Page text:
The key to a solution in Syria is in the Gulf
Gulf states know it is suicide to leave Syria to the Iranian regime, which is expanding in their region like cancer
U.S. Secretary of State John Kerry, who has intensified his efforts in recent days to hold the promised Geneva conference, is trying to attain concessions that eventually - and following a long journey of negotiations - will lead to a political solution to the Syrian tragedy.
This is a noble task, but insisting on marginalizing the real nationalistic Syrian opposition and accepting that Bashar al-Assad stay as president will only yield failure, even if a preliminary agreement is signed in the upcoming negotiations.
Gulf states know it is suicide to leave Syria to the Iranian regime, which is expanding in their region like cancerAbdulrahman al-Rashed
No solution can be accepted if Gulf states and Turkey do not support it, as they are the only ones that most Syrians trust because these countries have stood by them from the start of their ordeal. Therefore, the key to the solution is in the Gulf and in Turkey, not in Geneva.
It does not make sense for these countries to sign and defend a deal that keeps Assad in power. Most of the Arab world will reject this because it considers him the worst criminal the region has known. Gulf states know it is suicide to leave Syria to the Iranian regime, which is expanding in their region like cancer.
Perhaps it is useful to remind Kerry what the picture looks like from the Arab angle. The United States has lifted sanctions against Iran, and granted it access to $50 billion in long-frozen assets. They are cooperating militarily in Iraq, and Washington is turning a blind eye to Tehran’s management of multinational militias fighting in Syria.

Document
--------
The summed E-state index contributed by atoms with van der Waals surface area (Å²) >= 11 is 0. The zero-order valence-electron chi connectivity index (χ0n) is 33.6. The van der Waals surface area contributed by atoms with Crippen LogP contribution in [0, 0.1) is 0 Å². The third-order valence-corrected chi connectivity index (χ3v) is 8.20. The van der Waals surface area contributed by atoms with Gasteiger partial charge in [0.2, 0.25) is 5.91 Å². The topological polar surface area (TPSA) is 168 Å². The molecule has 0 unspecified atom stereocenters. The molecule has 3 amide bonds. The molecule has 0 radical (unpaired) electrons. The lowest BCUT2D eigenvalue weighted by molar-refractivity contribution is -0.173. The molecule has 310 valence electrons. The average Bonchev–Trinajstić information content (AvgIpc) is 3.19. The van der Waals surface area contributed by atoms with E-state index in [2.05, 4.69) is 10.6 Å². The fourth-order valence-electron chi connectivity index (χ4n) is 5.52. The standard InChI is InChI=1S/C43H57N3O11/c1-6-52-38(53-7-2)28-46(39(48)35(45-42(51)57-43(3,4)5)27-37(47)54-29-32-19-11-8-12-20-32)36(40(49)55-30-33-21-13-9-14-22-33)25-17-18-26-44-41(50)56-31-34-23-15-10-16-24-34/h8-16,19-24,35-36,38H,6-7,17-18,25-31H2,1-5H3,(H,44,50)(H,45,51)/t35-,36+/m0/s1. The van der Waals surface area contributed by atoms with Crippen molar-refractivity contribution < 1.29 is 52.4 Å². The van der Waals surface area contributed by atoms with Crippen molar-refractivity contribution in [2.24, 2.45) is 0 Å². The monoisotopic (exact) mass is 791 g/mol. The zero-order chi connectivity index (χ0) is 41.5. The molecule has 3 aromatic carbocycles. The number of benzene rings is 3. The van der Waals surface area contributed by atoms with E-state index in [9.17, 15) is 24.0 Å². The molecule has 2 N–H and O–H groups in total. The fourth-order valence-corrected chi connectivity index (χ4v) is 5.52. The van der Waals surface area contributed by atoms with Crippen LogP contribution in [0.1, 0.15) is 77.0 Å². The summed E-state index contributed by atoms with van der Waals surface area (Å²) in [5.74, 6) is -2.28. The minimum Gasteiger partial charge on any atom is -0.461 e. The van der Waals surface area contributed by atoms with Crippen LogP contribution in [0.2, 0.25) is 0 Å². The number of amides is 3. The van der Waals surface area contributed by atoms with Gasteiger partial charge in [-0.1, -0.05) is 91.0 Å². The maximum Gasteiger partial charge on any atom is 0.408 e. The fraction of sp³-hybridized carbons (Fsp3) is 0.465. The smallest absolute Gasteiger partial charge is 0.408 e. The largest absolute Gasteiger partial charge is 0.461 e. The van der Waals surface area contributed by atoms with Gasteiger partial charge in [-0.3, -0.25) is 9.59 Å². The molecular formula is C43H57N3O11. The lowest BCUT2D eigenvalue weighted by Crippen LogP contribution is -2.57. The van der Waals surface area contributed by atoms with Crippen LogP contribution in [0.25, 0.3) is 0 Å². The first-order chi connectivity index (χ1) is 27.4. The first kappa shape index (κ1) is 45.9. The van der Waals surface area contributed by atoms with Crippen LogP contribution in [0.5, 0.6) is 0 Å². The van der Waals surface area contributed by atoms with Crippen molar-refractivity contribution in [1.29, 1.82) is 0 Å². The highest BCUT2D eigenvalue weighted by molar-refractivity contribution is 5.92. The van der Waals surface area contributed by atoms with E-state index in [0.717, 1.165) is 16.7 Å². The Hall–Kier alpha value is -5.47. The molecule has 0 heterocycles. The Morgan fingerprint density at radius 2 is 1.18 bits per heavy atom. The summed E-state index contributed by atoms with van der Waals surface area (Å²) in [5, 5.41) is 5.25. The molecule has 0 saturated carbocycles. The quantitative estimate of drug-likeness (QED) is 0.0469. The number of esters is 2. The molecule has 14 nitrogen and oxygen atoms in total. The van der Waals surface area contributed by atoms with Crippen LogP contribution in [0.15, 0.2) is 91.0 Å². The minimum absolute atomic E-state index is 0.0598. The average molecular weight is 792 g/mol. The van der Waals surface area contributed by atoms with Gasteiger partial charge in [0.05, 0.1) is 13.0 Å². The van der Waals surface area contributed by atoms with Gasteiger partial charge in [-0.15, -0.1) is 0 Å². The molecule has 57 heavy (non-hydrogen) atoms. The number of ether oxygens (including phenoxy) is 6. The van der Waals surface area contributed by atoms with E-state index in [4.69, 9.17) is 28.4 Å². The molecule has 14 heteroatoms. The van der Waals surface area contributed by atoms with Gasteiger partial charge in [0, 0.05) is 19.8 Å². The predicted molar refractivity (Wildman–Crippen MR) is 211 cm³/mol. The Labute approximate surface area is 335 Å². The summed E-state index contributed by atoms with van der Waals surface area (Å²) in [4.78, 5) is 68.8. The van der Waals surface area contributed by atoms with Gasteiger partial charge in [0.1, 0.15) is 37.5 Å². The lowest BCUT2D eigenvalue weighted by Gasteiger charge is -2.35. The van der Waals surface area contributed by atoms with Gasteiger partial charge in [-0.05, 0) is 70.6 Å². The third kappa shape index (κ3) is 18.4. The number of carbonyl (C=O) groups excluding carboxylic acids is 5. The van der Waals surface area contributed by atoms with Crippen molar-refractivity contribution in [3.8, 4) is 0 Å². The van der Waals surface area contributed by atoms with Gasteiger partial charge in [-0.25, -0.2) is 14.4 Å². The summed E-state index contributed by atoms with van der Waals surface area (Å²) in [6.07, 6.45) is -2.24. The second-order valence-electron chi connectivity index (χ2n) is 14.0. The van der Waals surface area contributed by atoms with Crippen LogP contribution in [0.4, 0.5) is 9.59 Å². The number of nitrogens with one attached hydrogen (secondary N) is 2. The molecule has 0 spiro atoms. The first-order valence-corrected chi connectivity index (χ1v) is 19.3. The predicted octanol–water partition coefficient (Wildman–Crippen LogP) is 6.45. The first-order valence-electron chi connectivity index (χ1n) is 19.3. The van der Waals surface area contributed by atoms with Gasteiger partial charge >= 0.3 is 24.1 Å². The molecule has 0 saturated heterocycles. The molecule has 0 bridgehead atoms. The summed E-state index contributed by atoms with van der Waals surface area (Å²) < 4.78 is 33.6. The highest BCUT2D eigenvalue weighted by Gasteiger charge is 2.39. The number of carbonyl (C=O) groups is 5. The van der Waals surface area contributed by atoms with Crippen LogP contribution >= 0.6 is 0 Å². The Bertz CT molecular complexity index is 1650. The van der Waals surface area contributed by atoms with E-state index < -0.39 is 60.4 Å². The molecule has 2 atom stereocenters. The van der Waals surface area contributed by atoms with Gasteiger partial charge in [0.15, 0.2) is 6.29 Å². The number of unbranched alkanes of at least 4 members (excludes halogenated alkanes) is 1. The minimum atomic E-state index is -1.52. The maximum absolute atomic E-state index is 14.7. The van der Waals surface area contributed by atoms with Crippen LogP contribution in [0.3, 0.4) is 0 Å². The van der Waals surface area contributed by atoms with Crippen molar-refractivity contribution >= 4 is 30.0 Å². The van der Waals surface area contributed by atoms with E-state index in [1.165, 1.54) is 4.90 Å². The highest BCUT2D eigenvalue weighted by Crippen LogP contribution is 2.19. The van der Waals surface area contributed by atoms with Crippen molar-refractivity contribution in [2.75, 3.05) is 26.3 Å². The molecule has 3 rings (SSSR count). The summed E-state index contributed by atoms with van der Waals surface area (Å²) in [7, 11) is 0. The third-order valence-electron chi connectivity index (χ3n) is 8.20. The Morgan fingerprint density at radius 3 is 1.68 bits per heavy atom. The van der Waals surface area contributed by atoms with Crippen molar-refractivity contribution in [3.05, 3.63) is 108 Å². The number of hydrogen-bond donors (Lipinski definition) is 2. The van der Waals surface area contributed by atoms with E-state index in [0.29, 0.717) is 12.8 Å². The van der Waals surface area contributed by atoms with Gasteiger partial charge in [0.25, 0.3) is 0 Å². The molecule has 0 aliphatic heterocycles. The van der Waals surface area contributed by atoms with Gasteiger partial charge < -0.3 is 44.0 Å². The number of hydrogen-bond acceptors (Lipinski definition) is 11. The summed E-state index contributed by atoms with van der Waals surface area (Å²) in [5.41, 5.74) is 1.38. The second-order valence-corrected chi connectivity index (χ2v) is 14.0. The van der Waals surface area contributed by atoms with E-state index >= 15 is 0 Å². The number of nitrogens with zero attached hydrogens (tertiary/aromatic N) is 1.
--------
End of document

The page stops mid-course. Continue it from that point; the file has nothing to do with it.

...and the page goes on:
The United States not only accepts to deal with the Assad regime, but also keeps silent over Iran’s forgery of the Syrian opposition, as it wants to impose a list of figures and parties that it claims are opponents of the Syrian regime, when in fact they are part of it. In other words, Assad would be negotiating with himself through them. In the history of conflict resolution, we have never known of a party telling the other party who should represent it.
Even if they drag the opposition all the way to the river, they will not be able to force it to drink from it. If a deal that stipulates the formation of a unity government is signed, like Tehran hopes, it will not even be able to collect trash - let alone stop the fighting, gather arms, work on refugees’ return home and foster national reconciliation - as no one will recognize its legitimacy.
However, the Syrian people may still be forced to accept a government in which a regime they hate is included. They may do so out of their desire for peace, but it makes no sense to ask them to accept that the man who murdered more than a third of a million people continues to govern them. I rule out the possibility of Gulf governments and Turkey accepting such a solution, as they know it will only escalate war in the region.
This article was first published in Asharq al-Awsat on Jan. 27, 2016.
Abdulrahman al-Rashed is the former General Manager of Al Arabiya News Channel. A veteran and internationally acclaimed journalist, he is a former editor-in-chief of the London-based leading Arab daily Asharq al-Awsat, where he still regularly writes a political column. He has also served as the editor of Asharq al-Awsat’s sister publication, al-Majalla. Throughout his career, Rashed has interviewed several world leaders, with his articles garnering worldwide recognition, and he has successfully led Al Arabiya to the highly regarded, thriving and influential position it is in today.
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